Populations of green crab (Carcinus maenas) have expanded within Newfoundland, and this has raised concern from fish harvesters and scientists regarding bivalve predation in coastal areas on species such as juvenile sea scallops (Placopecten magellanicus). We used 2 microcosm experiments to determine (1) the effects of water temperature (5°C and 12°C) on scallop predation; (2) scallop size selection in small and large green crabs and a large indigenous predator, the rock crab (Cancer irroratus); and (3) bivalve prey selection in large green crabs between softshell clams (Mya arenaria), blue mussels (Mytilus edulis), and sea scallops. Overall, green and rock crabs captured 4 times more scallops in warm water (12°C) than cold (5°C). Large green (60–70 mm) and rock (75–90 mm) crabs captured similar numbers of scallops, selected medium-size (30–40 mm) scallops, and avoided small (10–20 mm) scallops. Small green crabs (40–50 mm) captured only small scallops. Large green crabs selected softshell clams and blue mussels over scallops. Overall, our research demonstrated that both green and rock crabs can prey on similar sizes of scallops, and suggests that green crabs may be a new predation threat to the shallow coastal scallop populations in Newfoundland.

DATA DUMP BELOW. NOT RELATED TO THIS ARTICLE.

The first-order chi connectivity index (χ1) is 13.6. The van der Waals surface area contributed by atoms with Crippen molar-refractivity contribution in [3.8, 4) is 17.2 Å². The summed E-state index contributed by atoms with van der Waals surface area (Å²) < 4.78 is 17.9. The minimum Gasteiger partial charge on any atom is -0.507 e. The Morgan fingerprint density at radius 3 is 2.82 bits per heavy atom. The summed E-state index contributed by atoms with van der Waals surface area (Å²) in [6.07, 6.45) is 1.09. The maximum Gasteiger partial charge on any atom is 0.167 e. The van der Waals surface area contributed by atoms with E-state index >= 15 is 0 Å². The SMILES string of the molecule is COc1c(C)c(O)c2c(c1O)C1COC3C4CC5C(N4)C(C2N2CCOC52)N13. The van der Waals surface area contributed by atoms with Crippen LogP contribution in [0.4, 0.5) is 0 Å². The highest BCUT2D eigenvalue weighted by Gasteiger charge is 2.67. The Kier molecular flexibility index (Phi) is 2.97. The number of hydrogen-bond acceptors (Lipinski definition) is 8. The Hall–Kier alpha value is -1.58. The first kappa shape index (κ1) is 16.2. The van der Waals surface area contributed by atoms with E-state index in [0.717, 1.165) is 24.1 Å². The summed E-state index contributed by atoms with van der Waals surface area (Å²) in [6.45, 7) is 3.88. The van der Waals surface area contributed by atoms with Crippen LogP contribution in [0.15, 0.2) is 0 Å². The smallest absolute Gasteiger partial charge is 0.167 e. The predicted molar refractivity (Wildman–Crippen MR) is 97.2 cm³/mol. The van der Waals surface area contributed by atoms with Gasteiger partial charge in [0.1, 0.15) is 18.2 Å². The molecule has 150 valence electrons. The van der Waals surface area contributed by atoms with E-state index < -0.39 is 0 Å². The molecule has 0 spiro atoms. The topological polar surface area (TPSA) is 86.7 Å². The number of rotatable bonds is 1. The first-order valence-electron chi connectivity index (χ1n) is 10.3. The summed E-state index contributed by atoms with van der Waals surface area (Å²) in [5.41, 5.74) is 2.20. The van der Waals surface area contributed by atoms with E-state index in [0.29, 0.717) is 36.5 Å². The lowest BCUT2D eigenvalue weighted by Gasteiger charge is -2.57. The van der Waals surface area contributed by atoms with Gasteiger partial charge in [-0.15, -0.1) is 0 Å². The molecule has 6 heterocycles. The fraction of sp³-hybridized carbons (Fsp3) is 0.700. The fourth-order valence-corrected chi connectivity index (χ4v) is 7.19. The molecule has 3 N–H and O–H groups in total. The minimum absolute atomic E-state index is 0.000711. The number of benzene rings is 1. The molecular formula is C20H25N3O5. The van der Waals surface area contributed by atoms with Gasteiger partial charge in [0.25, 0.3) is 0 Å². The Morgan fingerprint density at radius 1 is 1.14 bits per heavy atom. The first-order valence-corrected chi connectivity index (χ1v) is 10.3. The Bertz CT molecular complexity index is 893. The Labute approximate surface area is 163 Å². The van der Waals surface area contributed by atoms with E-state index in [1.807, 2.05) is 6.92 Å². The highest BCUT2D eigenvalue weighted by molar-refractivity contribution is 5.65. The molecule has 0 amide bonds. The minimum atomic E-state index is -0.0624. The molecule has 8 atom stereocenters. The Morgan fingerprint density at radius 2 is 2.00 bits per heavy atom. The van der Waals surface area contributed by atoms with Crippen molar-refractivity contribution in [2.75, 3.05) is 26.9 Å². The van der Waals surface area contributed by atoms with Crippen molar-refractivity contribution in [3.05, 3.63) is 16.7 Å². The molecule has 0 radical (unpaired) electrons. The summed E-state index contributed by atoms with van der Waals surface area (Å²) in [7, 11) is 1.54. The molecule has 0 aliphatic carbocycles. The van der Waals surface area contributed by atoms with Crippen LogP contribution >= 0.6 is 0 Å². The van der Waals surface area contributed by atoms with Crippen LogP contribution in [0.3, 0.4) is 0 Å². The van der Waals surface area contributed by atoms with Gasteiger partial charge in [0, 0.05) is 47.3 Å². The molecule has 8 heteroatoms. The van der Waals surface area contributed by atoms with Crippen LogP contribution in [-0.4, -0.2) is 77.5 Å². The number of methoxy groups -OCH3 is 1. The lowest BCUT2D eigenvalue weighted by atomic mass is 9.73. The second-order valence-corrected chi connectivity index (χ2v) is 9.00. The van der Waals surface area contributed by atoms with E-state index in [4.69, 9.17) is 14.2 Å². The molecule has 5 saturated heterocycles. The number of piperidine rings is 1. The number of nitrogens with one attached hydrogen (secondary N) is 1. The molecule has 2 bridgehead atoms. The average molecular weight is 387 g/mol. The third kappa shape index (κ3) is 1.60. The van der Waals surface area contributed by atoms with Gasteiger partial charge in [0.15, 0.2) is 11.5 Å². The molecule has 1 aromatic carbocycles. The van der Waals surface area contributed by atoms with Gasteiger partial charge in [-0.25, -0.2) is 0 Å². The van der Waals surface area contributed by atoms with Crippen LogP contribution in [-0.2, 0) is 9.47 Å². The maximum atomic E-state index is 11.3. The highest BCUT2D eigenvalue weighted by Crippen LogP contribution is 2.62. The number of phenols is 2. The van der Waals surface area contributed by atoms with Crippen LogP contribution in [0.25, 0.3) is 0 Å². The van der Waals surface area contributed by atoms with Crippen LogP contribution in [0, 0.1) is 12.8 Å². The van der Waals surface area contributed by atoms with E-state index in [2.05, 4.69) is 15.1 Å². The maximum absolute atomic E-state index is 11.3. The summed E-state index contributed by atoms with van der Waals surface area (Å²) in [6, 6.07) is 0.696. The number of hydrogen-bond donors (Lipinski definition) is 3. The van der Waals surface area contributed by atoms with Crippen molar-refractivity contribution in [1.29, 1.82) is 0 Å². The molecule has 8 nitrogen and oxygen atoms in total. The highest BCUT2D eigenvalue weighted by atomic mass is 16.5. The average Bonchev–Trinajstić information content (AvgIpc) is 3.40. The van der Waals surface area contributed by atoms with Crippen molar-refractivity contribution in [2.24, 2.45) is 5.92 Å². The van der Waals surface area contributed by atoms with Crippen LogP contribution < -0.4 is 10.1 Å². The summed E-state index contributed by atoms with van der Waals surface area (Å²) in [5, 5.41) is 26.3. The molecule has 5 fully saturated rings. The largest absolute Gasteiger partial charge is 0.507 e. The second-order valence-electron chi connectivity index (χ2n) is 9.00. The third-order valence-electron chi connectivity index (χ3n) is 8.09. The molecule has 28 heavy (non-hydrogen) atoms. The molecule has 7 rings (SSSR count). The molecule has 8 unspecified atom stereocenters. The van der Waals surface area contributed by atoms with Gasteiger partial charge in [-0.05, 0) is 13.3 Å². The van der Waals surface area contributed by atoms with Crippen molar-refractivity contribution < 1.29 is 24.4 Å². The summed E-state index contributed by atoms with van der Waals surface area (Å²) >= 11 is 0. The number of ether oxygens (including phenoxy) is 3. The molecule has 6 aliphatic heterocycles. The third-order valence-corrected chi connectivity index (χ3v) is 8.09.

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Vol. 33 • No. 2